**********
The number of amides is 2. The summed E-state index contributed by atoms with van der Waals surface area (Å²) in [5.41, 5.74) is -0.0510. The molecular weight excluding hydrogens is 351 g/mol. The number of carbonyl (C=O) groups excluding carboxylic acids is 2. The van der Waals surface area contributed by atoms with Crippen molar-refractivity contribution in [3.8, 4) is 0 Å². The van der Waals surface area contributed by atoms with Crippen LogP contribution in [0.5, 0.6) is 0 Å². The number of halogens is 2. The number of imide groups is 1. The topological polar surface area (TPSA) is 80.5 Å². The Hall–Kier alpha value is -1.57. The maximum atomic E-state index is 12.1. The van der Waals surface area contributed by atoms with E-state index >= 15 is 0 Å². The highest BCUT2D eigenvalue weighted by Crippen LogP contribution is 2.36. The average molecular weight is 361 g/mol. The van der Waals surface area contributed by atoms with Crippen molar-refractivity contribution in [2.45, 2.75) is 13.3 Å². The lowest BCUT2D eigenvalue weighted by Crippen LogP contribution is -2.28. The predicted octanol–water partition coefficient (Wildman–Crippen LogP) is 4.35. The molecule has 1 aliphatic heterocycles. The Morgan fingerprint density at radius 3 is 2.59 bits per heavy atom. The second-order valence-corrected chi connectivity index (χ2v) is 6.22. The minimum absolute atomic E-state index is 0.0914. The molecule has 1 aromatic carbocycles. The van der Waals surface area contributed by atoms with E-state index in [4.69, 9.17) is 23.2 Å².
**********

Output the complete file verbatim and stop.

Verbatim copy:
The number of amides is 2. The summed E-state index contributed by atoms with van der Waals surface area (Å²) in [5.41, 5.74) is -0.0510. The molecular weight excluding hydrogens is 351 g/mol. The number of carbonyl (C=O) groups excluding carboxylic acids is 2. The van der Waals surface area contributed by atoms with Crippen molar-refractivity contribution in [3.8, 4) is 0 Å². The van der Waals surface area contributed by atoms with Crippen LogP contribution in [0.5, 0.6) is 0 Å². The number of halogens is 2. The number of imide groups is 1. The topological polar surface area (TPSA) is 80.5 Å². The Hall–Kier alpha value is -1.57. The maximum atomic E-state index is 12.1. The van der Waals surface area contributed by atoms with E-state index >= 15 is 0 Å². The highest BCUT2D eigenvalue weighted by Crippen LogP contribution is 2.36. The average molecular weight is 361 g/mol. The van der Waals surface area contributed by atoms with Crippen molar-refractivity contribution in [2.45, 2.75) is 13.3 Å². The lowest BCUT2D eigenvalue weighted by Crippen LogP contribution is -2.28. The predicted octanol–water partition coefficient (Wildman–Crippen LogP) is 4.35. The molecule has 1 aliphatic heterocycles. The Morgan fingerprint density at radius 3 is 2.59 bits per heavy atom. The second-order valence-corrected chi connectivity index (χ2v) is 6.22. The minimum absolute atomic E-state index is 0.0914. The molecule has 1 aromatic carbocycles. The van der Waals surface area contributed by atoms with E-state index in [4.69, 9.17) is 23.2 Å².